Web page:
In December of 1970 when our first child was a baby, my husband and I lived in a tiny house overlooking miles of prairie near Auburn, Kansas. Given my fascination with pioneers, I decided that, like Kansans of long ago, we should use a tumbleweed for a Christmas tree. I was excited to relive this tradition, and so we bundled up our baby and hiked onto a pasture in search of a suitable tumbleweed from among the many that piled up on the barbed wire fences along the north side. We found a large, symmetrical one that we carried home and placed in a secure corner of our yard for safekeeping until we had time to bring it in and decorate it.
Alas, one of those famous Kansas winds picked up during the night and blew our tumbleweed loose, sending it scurrying across the prairie while we slept. In the morning it was gone. I asked my husband about going after another, to which he replied, “It’s up to you, Honey, but I think it’s an ugly fire hazard.” Disliking even a thought of a fire, I reluctantly gave up my dream of a having a pioneer tumbleweed Christmas tree. But that incident embodied the essence of my feelings about Christmas trees, which, through the years, often put me at odds with my children.
I am a romantic. When I grew up in the East, I always wanted to cut an evergreen from our woods, and never an ideal one. I wanted one I could rescue and transform with popcorn strings and shiny bulbs into a humble and meaningful shelter for brightly wrapped packages. As an adult, I still yearned for such a tree. Every year I suggested to our children that we follow the example of bygone years and make do with a tree from our own farm, only to be confronted with disappointed outcries from my brood that Christmas wouldn’t seem right – might even be “ruined” - without a seven-foot tree of pine-needled branches in symmetrical array.
I can’t explain the difference in our attitudes. One would think that my maternal influence would have swayed their thinking. My husband certainly never lobbied for an ideal tree, always glad to settle the matter whichever way it went. Yet, when I was a child, I remember a lovely poem about a little misshapen tree that waited longingly in the woods to be chosen by someone at Christmas. Maybe it is some odd expression of my need to nurture that makes me want to find a neglected tree and give it purpose (and maybe it’s also because I am kind of thrifty!) Whatever the reason, I never could get the kids to appreciate my longing for a humble tree.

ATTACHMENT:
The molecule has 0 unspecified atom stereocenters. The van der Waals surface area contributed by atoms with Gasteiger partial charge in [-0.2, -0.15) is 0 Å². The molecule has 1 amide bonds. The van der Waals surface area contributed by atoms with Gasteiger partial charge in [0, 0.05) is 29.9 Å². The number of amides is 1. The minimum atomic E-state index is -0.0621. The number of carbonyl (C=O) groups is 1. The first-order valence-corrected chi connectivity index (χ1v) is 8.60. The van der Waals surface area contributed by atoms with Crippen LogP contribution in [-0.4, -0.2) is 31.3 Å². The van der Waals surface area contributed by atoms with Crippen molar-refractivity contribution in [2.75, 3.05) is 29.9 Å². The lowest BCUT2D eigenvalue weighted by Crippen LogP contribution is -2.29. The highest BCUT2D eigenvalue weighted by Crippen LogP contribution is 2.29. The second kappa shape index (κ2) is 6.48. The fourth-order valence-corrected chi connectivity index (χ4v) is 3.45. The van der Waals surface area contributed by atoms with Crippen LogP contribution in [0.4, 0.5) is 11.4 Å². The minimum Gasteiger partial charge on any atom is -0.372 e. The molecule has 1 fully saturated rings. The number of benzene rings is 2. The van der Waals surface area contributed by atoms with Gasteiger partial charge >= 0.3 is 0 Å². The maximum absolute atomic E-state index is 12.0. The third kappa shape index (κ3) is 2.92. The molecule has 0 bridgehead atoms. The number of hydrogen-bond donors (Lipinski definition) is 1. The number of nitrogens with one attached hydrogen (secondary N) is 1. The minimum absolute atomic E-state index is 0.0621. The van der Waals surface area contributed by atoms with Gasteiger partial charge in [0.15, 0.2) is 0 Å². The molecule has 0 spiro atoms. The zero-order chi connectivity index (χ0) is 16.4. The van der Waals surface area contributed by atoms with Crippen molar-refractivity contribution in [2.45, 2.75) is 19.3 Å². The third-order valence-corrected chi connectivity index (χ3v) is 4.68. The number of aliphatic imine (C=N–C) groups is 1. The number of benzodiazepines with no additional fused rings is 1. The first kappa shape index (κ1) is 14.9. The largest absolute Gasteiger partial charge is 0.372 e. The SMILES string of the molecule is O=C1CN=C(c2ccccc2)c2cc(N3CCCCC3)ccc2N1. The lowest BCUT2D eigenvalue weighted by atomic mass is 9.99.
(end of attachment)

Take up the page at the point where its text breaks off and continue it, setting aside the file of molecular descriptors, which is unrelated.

My children are grown now and choose their own beautifully shaped trees, even the youngest in an apartment for the first time. But as a result, I finally got to select my own tree and I was almost giddy at the prospect. Unfortunately, the only evergreen trees in our woods here in Henry County are cedars that, while looking good from a distance, dry quickly and have serious shortcomings. When I asked my husband about taking one of them for a Christmas tree, his reply sounded vaguely familiar, “It’s up to you, Honey, but I think it’s an ugly fire hazard.”
Finally my attention turned to a large sickly spruce tree in our yard. Several months ago, my husband decided that he was going to cut it down. The top of the tree, the five feet above the brown and damaged branches, was still green. Perfect, I thought, and that little “tree” now sits in our living room. I fondly circled it in a string of lights and hung decorations accumulated in over forty years of marriage. Many branches jut out from one side, almost none from the other. The “trunk” bends at a forty-five degree angle, so that the twinkling star I put on top hangs nearly perpendicular to the floor, and we had to secure it to the wall so that it wouldn’t fall over.
But to me, it is the “perfect” Christmas tree. When I look at it, I’m transported back to a time when life was simpler, and when a misshapen tree, or even a lowly and scrawny tumbleweed, could serve as a proud symbol of the spirit of the Christmas season.